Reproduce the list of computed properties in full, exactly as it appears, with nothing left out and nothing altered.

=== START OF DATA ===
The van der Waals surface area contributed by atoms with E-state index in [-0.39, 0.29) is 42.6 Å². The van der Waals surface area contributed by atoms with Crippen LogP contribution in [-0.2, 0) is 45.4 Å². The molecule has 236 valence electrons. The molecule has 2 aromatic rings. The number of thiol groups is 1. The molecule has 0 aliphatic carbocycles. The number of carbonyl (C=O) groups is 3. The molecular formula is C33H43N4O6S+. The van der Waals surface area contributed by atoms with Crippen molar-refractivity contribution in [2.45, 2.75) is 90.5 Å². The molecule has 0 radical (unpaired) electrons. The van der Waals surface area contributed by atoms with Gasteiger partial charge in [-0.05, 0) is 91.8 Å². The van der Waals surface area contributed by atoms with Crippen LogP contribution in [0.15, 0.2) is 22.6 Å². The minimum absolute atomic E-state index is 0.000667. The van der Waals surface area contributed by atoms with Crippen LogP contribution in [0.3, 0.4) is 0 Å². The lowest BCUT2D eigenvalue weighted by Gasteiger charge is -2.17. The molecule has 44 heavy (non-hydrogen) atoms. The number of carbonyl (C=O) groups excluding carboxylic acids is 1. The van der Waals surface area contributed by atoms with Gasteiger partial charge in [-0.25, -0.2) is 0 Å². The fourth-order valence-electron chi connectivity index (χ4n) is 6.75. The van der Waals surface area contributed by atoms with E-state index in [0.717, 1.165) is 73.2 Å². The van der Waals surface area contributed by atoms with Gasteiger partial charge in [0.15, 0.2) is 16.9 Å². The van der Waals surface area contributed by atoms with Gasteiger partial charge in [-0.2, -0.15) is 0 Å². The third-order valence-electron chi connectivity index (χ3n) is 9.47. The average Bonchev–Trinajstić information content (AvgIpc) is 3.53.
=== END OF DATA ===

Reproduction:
The van der Waals surface area contributed by atoms with E-state index in [-0.39, 0.29) is 42.6 Å². The van der Waals surface area contributed by atoms with Crippen LogP contribution in [-0.2, 0) is 45.4 Å². The molecule has 236 valence electrons. The molecule has 2 aromatic rings. The number of thiol groups is 1. The molecule has 0 aliphatic carbocycles. The number of carbonyl (C=O) groups is 3. The molecular formula is C33H43N4O6S+. The van der Waals surface area contributed by atoms with Crippen molar-refractivity contribution in [2.45, 2.75) is 90.5 Å². The molecule has 0 radical (unpaired) electrons. The van der Waals surface area contributed by atoms with Gasteiger partial charge in [-0.05, 0) is 91.8 Å². The van der Waals surface area contributed by atoms with Crippen LogP contribution in [0.15, 0.2) is 22.6 Å². The minimum absolute atomic E-state index is 0.000667. The van der Waals surface area contributed by atoms with Crippen LogP contribution in [0.3, 0.4) is 0 Å². The lowest BCUT2D eigenvalue weighted by Gasteiger charge is -2.17. The molecule has 44 heavy (non-hydrogen) atoms. The number of carbonyl (C=O) groups excluding carboxylic acids is 1. The van der Waals surface area contributed by atoms with Gasteiger partial charge in [-0.25, -0.2) is 0 Å². The fourth-order valence-electron chi connectivity index (χ4n) is 6.75. The van der Waals surface area contributed by atoms with E-state index in [0.717, 1.165) is 73.2 Å². The van der Waals surface area contributed by atoms with Gasteiger partial charge in [0.15, 0.2) is 16.9 Å². The van der Waals surface area contributed by atoms with Gasteiger partial charge in [-0.2, -0.15) is 0 Å². The third-order valence-electron chi connectivity index (χ3n) is 9.47. The average Bonchev–Trinajstić information content (AvgIpc) is 3.53.